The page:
Most Cushitic languages have five vowel phonemes, i.e., sounds that make a difference in word meaning. They can be short or long. The length of the vowel makes a difference in word meaning e.g., in Oromo, laga ‘river’ and laagaa ‘roof of the mouth.’ In the table below, long vowels are marked by a macron over the vowel. In writing, long vowels are usually represented by a double letter.

 
Close
i, ī
xx
u, ū
Mid
e, ē
xx
o, ō
Open
a, ā
xx

 

Consonants
Most Cushitic languages have 22-25 consonants. Some of the distinguishing characteristics of their consonant systems are listed below.

  • Many consonants can be single or geminated (doubled). Consonant length distinguishes word meaning.
  • Some languages, such as Oromo, have ejective consonants, such as /p’, t’, k’, tʃ‘/, which are produced with a simultaneous closure of the glottis so when they are released there is a noticeable burst of air.
  • Some languages, such as Somali and Oromo, have implosive consonants, produced with the air sucked in rather than expelled; it has no equivalent in English.
  • Some languages, such as Somali, have retroflex consonants, such as /ɗ/, that are pronounced with/, the tip of the tongue curled so that its underside comes in contact with the roof of the mouth.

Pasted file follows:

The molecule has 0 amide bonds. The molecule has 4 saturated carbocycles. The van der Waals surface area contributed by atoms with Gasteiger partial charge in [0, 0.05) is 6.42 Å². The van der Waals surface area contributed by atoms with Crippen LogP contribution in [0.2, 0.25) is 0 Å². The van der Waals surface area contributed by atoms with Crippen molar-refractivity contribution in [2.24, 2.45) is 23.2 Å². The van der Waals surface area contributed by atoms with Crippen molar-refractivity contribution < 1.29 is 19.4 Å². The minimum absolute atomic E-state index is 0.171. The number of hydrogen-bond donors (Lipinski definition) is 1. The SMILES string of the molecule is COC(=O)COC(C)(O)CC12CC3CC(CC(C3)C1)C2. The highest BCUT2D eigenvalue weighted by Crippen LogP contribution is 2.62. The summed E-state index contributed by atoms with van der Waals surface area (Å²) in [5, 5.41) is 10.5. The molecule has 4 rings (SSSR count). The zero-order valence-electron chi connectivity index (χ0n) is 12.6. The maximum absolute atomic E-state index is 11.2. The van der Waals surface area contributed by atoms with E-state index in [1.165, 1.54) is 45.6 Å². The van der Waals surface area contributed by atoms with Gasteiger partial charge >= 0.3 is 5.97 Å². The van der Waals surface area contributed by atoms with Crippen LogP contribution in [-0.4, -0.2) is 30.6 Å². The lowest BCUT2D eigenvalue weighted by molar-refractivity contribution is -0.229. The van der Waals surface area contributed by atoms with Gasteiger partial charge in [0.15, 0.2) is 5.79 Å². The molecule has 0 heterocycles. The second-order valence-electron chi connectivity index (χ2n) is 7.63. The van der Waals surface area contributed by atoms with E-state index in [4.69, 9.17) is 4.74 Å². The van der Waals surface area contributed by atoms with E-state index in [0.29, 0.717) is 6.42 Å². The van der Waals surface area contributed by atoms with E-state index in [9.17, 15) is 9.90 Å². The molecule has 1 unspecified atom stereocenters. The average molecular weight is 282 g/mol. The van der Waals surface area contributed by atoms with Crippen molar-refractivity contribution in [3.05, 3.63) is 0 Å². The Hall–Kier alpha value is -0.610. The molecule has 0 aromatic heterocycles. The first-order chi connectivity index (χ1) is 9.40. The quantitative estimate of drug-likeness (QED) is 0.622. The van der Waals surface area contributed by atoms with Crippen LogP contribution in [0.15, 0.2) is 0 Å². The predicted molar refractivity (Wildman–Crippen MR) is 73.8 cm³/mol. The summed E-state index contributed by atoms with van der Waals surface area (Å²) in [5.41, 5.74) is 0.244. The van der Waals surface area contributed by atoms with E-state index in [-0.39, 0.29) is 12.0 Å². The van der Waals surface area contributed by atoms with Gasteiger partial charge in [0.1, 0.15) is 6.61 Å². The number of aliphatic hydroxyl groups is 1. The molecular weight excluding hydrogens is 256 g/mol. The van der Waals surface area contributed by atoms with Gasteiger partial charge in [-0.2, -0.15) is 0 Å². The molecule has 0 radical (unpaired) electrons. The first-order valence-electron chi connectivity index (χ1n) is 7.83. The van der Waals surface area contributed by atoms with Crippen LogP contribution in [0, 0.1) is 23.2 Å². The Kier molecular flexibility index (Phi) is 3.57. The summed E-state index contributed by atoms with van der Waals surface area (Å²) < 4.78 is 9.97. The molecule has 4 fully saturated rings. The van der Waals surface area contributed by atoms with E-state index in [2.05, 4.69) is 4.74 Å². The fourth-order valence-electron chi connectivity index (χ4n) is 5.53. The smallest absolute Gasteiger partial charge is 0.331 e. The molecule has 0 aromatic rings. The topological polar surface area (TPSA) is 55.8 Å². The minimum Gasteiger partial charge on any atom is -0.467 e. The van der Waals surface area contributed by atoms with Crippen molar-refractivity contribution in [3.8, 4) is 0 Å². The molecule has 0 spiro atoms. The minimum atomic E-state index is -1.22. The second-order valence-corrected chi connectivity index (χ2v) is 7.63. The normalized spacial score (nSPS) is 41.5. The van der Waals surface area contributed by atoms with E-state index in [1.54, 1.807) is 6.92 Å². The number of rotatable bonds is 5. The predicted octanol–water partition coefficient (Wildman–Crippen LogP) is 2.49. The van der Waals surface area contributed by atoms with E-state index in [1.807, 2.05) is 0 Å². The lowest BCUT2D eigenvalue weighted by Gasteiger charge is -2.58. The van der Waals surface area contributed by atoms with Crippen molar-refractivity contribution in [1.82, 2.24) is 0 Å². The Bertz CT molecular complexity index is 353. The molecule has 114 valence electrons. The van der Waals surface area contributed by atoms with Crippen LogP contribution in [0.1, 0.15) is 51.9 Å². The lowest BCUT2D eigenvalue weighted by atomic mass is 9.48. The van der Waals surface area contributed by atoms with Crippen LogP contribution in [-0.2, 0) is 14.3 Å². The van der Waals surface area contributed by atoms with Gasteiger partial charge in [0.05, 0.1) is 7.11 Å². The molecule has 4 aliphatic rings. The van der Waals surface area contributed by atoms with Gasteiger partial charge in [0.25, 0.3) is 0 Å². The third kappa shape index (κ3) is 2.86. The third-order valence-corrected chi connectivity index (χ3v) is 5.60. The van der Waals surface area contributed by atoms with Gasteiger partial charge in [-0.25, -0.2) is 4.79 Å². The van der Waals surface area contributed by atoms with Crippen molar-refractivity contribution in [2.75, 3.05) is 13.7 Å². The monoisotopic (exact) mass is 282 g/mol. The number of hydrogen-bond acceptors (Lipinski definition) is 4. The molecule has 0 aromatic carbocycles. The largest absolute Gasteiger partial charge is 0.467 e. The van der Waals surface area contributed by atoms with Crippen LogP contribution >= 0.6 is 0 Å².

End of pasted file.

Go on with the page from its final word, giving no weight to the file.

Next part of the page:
• Native Cushitic words do not have the consonants /p/, /v/, and /z/. These sounds occur only in loanwords.
  • In some Cushitic languages, such as Somali and Afar, there are uvular and pharyngeal consonants that have no equivalents in English.

 

Tones and stress
Cushitic languages are usually described as being tonal. Tone in these language is usually closely associated with stress, e.g., in Somali high tone has strong stress, falling tone has weaker stress, and low tone has no stress.. Some linguists feel that the Cushitic system is could be more accurately described as having pitch-accent rather than tone. The tonal system of Cushitic languages operates at the grammatical, rather than at the lexical level, as it does in languages such as Chinese. For instance, the masculine-feminine distinction is represented by tone in words such as in Somali ínan ‘boy’ and inán ‘girl.’

Grammar
The grammatical systems of Cushitic languages are quite complex. Although there is considerable variation among the languages with respect to their grammatical structure, most of them share certain features, such as for instance, all Cushitic languages are inflected and tend to use postpositions more than prepositions.

Nounsadjectives